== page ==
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Enormous Concrite fine for ‘foreseeable’ tanker driver death

Penalty of $450,000 as preventable safety shortcomings are laid bare

 

Boral firm Concrite is convicted and fined $450,000 after the death of a fuel delivery driver in 2017.

The concrete production and supplies subsidiary pleaded guilty and accepted responsibility for the incident and its failings when, on September 20, 2017, Caltex tanker driver Peter Lees was fatally struck by a concrete mixer at Concrite’s Alexandria, NSW, site.

The NSW District Court heard Lees was delivering fuel to the site when he stepped in front of a Concrite mixing truck that was attempting to drive past another Concrite vehicle.

That driver unknowingly struck Lees and dragged him for about 20 metres.

Lees died two days later from his injuries.

It’s noted that, while Boral oversees Concrite’s governance framework, the day-to-day operations of the site are managed by the latter.

Thus Concrite was charged with, and pleaded guilty to, exposing workers to the risk of death or serious injury.

The court heard Concrite applied WHS policies and procedures developed by Boral relevant to its own operations, including traffic management, however it did not have an adequate system for managing the risk of pedestrian and vehicle interaction or a means of protecting pedestrians from vehicle collisions.

For example:

  • Concrite did not conduct a review of the safe operating procedure (SOP) or implement a system whereby an effective site map with traffic management controls or a procedure for the handover of delivery dockets was available
  • There were no direct pedestrian routes to access the office or clearly marked walkways. Where there were walkways, the painted markings were either faded or not present. There was no signage directing people toward those walkways.
  • The rear yard walkway running along the back fence was narrow and at the same level as the rest of the yard. Being at ground level, the area could also become slippery because of the trucks backing toward the walkway and hosing down immediately next to the path. Sometimes there were large items stored in the walkways that would impede the walking path.
  • Concrite had a document titled ‘Site Map’ which demonstrated an entry/exit gate traffic flow in a clockwise direction. While the Site Map directs a route dependent on the type of vehicle entering, it does not specify designated pedestrian walking zones or exclusion zones.

The court also heard a Boral safety alert for a pedestrian incident before the 2017 fatality saw Conrite review its traffic management risks but fail to properly implement the controls at its Alexandria site.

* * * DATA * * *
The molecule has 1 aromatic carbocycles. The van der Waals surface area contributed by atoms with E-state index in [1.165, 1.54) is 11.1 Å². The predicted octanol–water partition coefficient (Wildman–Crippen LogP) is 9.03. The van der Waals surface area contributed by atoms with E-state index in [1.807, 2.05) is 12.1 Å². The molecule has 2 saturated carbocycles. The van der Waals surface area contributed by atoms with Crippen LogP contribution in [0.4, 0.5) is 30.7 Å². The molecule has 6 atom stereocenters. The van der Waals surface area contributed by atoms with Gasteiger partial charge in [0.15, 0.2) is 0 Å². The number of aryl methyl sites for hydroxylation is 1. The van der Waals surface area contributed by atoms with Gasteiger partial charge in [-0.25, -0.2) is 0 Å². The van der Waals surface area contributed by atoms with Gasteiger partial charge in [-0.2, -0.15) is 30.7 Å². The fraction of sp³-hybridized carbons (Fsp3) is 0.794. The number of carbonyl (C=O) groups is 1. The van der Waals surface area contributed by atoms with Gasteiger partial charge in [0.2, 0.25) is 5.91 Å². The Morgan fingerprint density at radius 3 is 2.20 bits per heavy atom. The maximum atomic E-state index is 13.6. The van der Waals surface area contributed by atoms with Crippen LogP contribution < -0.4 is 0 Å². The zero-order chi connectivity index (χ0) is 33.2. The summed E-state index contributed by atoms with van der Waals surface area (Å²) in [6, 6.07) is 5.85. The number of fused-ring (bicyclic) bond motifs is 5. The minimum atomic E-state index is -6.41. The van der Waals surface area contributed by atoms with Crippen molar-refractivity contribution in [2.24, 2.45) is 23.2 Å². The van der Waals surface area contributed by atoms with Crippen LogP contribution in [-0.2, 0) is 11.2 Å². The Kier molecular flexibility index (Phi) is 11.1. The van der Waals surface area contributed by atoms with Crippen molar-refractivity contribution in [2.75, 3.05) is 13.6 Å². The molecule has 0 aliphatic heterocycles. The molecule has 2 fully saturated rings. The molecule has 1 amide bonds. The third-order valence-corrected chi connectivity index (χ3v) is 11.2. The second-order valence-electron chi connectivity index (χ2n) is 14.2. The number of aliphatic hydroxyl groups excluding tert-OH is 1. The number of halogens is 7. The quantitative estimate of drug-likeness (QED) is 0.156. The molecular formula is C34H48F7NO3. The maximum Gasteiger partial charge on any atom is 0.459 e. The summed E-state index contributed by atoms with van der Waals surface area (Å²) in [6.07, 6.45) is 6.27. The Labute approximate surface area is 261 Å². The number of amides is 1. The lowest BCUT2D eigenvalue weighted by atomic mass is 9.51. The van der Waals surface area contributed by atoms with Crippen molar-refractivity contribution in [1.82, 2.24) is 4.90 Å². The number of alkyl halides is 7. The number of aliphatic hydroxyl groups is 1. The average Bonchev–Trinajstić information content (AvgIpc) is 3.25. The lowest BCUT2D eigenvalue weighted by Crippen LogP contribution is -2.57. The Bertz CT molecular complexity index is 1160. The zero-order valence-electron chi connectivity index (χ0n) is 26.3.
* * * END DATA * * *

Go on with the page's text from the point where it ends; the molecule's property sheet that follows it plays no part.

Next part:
Further, while Concrite had a written induction process in place, it was not effectively implemented in practice and Lee and other Caltex employees had previously entered the site without receiving an induction.


It’s not the first time a Boral firm is penalised over heavy vehicle matters


After the incident, Concrite was issued a SafeWork NSW Improvement Notice requiring it to revise control measures implemented for traffic management.

A new system was implemented with diesel deliveries by large tankers ceased, while concrete mixer drivers were issued with fuel cards to refuel their vehicles off site.

Post-incident traffic management plans were also developed for several different vehicle types, including deliveries and visitors, concrete mixer trucks and various tippers.

Each of the plans, specific to vehicle types, was allocated a specific route when on site.

In convicting Concrite, Judge Strathdee says the fixes could and should have been implemented earlier, as the risk of a worker being struck by a vehicle at the site was highly foreseeable – and known to Concrite.

“Notwithstanding this, the defendant failed to adequately implement its systems and take appropriate steps to safeguard against the risk.

“Taking the appropriate measures would not have entailed significant burden or cost.

“The steps taken post incident were in line with the defendant’s pre-incident documented procedures.”

The initial fine was $600,000, reduced by 25 per cent on the early plea, with a further $43,000 in prosecution costs to be paid by Concrite.

 

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